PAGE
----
Inspiring South African woman to star at Forbes Leading Women Summit
Cape Town - Their goal is to inspire women across Africa and the world.
Reigning Miss Universe, Zozibini Tunzi, South African women’s rugby player, Piwokuhle Nyanda, and local emergency department doctor, Anne Biccard, will be among 58 speakers at the virtual Forbes Woman Africa Leading Women Summit next month.
The sixth edition of the summit is titled “Africa Reloaded: The Power Of The Collective” and will cover a number of sectors including entertainment, politics and sport.
The managing editor of Forbes Africa and Forbes Woman Africa, Renuka Methil, said the event will focus on the need for all of humanity to come together to confer and collaborate as equal stakeholders in resetting Africa on the path of post-Covid-19 recovery and progress.
“It is important to convene and reconvene such platforms for the important discourse on gender issues still plaguing the corporate world and civil society. But beyond that, it is also important to showcase and celebrate success stories. The women who are visible role models for the next generation of female leaders – to have them elaborate on how they have triumphed braving the odds, especially in a historic year that further deepened already existing inequalities.”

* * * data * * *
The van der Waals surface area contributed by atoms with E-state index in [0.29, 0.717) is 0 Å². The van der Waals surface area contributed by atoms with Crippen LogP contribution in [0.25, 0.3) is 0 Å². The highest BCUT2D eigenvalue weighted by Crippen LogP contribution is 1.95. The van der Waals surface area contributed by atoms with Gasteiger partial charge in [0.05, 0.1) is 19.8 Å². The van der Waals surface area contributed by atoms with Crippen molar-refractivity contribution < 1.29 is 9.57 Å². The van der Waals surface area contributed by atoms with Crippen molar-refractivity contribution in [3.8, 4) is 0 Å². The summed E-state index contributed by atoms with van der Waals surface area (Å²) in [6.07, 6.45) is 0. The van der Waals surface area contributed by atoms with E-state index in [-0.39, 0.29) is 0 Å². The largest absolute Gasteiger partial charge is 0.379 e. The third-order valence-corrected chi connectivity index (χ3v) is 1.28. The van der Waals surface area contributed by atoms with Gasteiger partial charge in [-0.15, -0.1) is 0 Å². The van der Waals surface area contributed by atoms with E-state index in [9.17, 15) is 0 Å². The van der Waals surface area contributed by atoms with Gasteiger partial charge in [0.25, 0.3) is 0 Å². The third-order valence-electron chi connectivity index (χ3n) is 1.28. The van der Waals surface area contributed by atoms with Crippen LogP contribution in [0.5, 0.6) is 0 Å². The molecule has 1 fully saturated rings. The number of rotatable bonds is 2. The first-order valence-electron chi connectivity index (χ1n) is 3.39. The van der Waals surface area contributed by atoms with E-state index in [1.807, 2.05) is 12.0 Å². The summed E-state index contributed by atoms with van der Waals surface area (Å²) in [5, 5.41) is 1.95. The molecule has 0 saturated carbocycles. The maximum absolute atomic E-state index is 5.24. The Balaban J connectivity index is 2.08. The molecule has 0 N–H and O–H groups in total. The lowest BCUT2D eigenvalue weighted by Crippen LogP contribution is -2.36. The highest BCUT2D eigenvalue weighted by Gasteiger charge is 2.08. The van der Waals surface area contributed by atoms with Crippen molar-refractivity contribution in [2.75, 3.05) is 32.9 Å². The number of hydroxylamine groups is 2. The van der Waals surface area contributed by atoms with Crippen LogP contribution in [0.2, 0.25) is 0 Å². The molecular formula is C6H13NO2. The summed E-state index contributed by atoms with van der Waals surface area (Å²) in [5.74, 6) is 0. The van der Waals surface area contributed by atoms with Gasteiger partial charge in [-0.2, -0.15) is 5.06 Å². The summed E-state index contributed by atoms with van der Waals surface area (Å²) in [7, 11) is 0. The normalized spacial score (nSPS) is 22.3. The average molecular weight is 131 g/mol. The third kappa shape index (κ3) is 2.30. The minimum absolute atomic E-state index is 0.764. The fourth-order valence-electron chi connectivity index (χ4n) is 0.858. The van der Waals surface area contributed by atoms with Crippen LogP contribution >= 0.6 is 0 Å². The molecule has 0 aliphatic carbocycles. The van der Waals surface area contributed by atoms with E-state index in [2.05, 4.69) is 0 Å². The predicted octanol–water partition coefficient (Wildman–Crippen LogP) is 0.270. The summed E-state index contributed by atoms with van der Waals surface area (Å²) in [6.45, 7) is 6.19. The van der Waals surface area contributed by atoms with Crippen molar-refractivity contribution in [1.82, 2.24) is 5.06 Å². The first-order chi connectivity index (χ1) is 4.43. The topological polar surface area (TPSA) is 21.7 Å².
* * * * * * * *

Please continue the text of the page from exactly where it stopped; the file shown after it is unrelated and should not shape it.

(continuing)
Tunzi will be speaking about a number of things, including her Miss Universe win and how her year of reign was during a global pandemic.
“In 2020 I have learnt to appreciate more. It was a year that showed us how short and precious life is. I’m learning to have an even more grateful heart. A gratitude for the people I love, the things that I have and the life that I have. It has been a life-changing experience being a Miss Universe and I look forward to the next chapter of my life. Next I will be taking on television, music and hoping to get involved in more humanitarian work,” she said.
Nyanda said she is very excited to be part of the amazing speaker line-up.
“The world has for many years fallen short on ‘gender balance’ and the time for talking about this is over. I’m a sports player, a passionate one at that. To be able to join this amazing platform of female leaders, especially being in a historically male-dominated contact sport, where women have until recently not considered rugby as something for them, is priceless. I am grateful for the chance to add my voice to this conversation along with these phenomenal women leaders, giving me an opportunity to stand up for all my peers in the sport,” she said.
Biccard said she anticipates being part of a dynamic group, sharing and gaining insight, and hopefully setting an example for women in Africa.
“Interestingly, medicine as I know it has always been an equal pay, equal responsibility profession in terms of gender and I hope that initiatives like this will encourage a mind shift for many. I have so much respect for my colleagues, who have been amazing during the Covid-19 pandemic. I’ve learned that we are much stronger than we thought we were, and that we should value our health-care workers far more than we do. We can have all the ventilators and equipment in the world and we have nothing without the people. I have also learned to value each day and not to waste time and energy fretting about things that are really not important,” she said.